Figure 3 breaks total crude inventory into the working portion and the strategic petroleum reserve.

The total number of operating rigs in the U.S. on Oct. 11 was 856, down by 227 since the last week of 2018. Oil rigs were down by 173 and gas by 55. Figure 4 shows the total number of operating rigs in the U.S. and the weekly change.

The oil rig count had a low point of 316 on June 27, 2016, and stood at 712 on Oct. 11, 2019.

The U.S. gas rig count rose from its low point of 81 on Aug. 5, 2016, to 202 on Jan. 11, 2019 before falling back to 143 on Oct. 11, 2019. The year-over-year growth rate of total U.S. operating rigs was negative 19.5 percent in the latest data with oil down by 18.1 percent and gas down by 25.9 percent. Figure 5 shows the Baker Hughes U.S. Rotary Rig Counts for oil and gas equipment in the U.S. (explanation below).

On a regional basis in the U.S., the big three states for operating rigs are Texas, Oklahoma and North Dakota. Figure 6 shows the land rig count in those states since 2000.

Figure 7 illustrates the monthly U.S. oilfield production of crude from January 1970 through July 2019 (latest data available) in thousands of barrels per month. The historical high was October 1970 at 310.4 million barrels. Production steadily declined to half that level in the late 2000s before the fracking revolution. December 2017 broke the record that had stood for 47 years with 311.2 million barrels produced. May 2019 set another record of 375.4 million barrels before falling back to 366 million in July.

EIA reported that U.S. crude oil production averaged 11.8 million b/d in July, down 0.3 million b/d from June. Declining production was a result of Hurricane Barry, which disrupted crude oil production in the Gulf of Mexico. U.S. crude oil production remained relatively flat during the first seven months of 2019 because of disruptions to Gulf of Mexico platforms and slowing growth in tight oil production. The slowing rate of growth in tight oil production reflects relatively flat crude oil price levels and slowing growth in well-level productivity in the lower 48 states. However, EIA expects growth to pick up in the fourth quarter as production returns in the Gulf of Mexico and pipelines in the Permian Basin come online to link production areas in West Texas and New Mexico to refining and export centers on the Gulf Coast. However, EIA forecasts growth to level off in 2020 because of falling crude oil prices in the first half of the year and continuing declines in well-level productivity. EIA forecasts U.S. crude oil production will average 12.3 million b/d in 2019, up 1.3 million from the 2018 level, and will rise by 0.9 million b/d in 2020 to an annual average of 13.2 million b/d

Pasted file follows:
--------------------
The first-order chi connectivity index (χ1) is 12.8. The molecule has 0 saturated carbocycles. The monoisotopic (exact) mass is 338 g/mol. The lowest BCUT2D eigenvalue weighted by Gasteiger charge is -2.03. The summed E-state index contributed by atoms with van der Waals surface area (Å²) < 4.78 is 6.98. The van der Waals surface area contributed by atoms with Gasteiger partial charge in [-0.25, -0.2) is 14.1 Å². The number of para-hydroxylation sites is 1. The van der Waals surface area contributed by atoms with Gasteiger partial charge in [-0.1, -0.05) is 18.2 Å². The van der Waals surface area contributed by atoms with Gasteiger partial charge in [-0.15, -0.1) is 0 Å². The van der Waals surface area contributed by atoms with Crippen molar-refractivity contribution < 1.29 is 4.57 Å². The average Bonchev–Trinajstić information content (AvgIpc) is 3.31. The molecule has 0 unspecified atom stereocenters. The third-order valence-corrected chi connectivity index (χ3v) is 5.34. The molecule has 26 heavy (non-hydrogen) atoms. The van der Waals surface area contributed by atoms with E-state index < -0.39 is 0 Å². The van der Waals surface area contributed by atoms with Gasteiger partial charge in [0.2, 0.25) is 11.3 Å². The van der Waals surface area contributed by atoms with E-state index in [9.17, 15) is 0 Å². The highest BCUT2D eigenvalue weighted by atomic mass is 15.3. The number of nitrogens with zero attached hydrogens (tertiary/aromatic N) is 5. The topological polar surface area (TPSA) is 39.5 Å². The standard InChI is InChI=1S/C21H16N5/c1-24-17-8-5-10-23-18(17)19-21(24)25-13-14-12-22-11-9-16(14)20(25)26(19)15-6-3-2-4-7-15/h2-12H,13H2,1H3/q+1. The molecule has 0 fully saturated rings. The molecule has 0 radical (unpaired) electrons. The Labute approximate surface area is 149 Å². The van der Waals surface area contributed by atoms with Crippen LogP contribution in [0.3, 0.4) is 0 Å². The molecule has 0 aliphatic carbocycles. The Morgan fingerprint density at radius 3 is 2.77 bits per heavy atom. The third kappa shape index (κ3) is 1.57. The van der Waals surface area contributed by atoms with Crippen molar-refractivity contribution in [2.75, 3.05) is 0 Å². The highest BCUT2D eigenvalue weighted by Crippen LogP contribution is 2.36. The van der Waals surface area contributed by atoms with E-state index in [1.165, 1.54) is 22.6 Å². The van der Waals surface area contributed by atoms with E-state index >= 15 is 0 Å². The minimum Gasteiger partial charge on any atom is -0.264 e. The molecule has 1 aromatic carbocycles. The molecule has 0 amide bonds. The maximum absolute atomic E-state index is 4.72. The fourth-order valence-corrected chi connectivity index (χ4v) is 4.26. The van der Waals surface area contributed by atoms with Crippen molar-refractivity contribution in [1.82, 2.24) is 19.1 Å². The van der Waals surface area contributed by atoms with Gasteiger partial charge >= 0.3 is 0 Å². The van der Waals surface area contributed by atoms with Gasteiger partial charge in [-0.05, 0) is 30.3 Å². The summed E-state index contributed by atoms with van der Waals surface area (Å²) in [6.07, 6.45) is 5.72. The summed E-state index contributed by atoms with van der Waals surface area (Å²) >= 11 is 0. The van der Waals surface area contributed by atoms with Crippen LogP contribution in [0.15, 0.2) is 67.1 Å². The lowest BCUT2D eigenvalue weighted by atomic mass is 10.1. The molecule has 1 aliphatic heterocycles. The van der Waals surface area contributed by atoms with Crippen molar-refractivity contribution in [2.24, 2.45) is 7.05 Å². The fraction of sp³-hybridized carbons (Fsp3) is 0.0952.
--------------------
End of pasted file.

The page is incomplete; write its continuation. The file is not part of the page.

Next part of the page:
Figure 8 compares oil production and the oil rig count and shows how the increase in exploratory wells drove production from 2009 through late 2014 when the oil price collapsed.

Baker Hughes Rotary Rig Count: This is a weekly census of the number of drilling rigs actively exploring for or developing oil or natural gas in the United States. Rigs are considered active from the time they break ground until the time they reach their target depth and may be establishing a new well or sidetracking an existing one. The Baker Hughes Rotary Rig count includes only those rigs that are significant consumers of oilfield services and supplies.

Latest in Environment and Energy